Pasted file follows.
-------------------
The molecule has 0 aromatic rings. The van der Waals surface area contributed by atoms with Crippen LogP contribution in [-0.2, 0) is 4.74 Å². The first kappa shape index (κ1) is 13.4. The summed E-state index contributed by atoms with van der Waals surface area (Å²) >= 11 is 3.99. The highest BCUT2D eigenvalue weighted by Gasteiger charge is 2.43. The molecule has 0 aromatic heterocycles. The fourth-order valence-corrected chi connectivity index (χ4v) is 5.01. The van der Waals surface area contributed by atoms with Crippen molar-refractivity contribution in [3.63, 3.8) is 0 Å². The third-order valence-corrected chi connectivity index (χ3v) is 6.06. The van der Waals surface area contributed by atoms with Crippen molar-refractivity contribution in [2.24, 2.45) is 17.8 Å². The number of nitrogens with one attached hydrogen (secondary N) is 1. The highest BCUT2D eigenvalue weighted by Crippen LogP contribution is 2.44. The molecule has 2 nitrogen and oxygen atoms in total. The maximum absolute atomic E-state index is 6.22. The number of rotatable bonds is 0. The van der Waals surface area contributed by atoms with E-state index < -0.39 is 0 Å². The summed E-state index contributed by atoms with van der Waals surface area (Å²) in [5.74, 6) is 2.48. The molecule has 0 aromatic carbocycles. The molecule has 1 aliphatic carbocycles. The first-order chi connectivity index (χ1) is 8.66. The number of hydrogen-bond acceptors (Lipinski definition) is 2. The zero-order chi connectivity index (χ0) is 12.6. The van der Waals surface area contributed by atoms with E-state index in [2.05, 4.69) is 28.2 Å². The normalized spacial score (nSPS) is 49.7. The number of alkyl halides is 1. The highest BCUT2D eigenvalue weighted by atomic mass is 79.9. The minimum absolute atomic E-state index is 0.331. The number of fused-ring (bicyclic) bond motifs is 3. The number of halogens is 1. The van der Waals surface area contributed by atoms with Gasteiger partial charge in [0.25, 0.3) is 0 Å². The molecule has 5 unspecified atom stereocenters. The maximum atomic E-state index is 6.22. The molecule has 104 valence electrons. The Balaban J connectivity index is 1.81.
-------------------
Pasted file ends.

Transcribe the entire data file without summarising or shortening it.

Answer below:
The molecule has 0 aromatic rings. The van der Waals surface area contributed by atoms with Crippen LogP contribution in [-0.2, 0) is 4.74 Å². The first kappa shape index (κ1) is 13.4. The summed E-state index contributed by atoms with van der Waals surface area (Å²) >= 11 is 3.99. The highest BCUT2D eigenvalue weighted by Gasteiger charge is 2.43. The molecule has 0 aromatic heterocycles. The fourth-order valence-corrected chi connectivity index (χ4v) is 5.01. The van der Waals surface area contributed by atoms with Crippen molar-refractivity contribution in [3.63, 3.8) is 0 Å². The third-order valence-corrected chi connectivity index (χ3v) is 6.06. The van der Waals surface area contributed by atoms with Crippen molar-refractivity contribution in [2.24, 2.45) is 17.8 Å². The number of nitrogens with one attached hydrogen (secondary N) is 1. The highest BCUT2D eigenvalue weighted by Crippen LogP contribution is 2.44. The molecule has 2 nitrogen and oxygen atoms in total. The maximum absolute atomic E-state index is 6.22. The number of rotatable bonds is 0. The van der Waals surface area contributed by atoms with E-state index < -0.39 is 0 Å². The summed E-state index contributed by atoms with van der Waals surface area (Å²) in [5.74, 6) is 2.48. The molecule has 0 aromatic carbocycles. The molecule has 1 aliphatic carbocycles. The first-order chi connectivity index (χ1) is 8.66. The number of hydrogen-bond acceptors (Lipinski definition) is 2. The zero-order chi connectivity index (χ0) is 12.6. The van der Waals surface area contributed by atoms with E-state index in [2.05, 4.69) is 28.2 Å². The normalized spacial score (nSPS) is 49.7. The number of alkyl halides is 1. The highest BCUT2D eigenvalue weighted by atomic mass is 79.9. The minimum absolute atomic E-state index is 0.331. The number of fused-ring (bicyclic) bond motifs is 3. The number of halogens is 1. The van der Waals surface area contributed by atoms with Gasteiger partial charge in [0.25, 0.3) is 0 Å². The molecule has 5 unspecified atom stereocenters. The maximum atomic E-state index is 6.22. The molecule has 104 valence electrons. The Balaban J connectivity index is 1.81.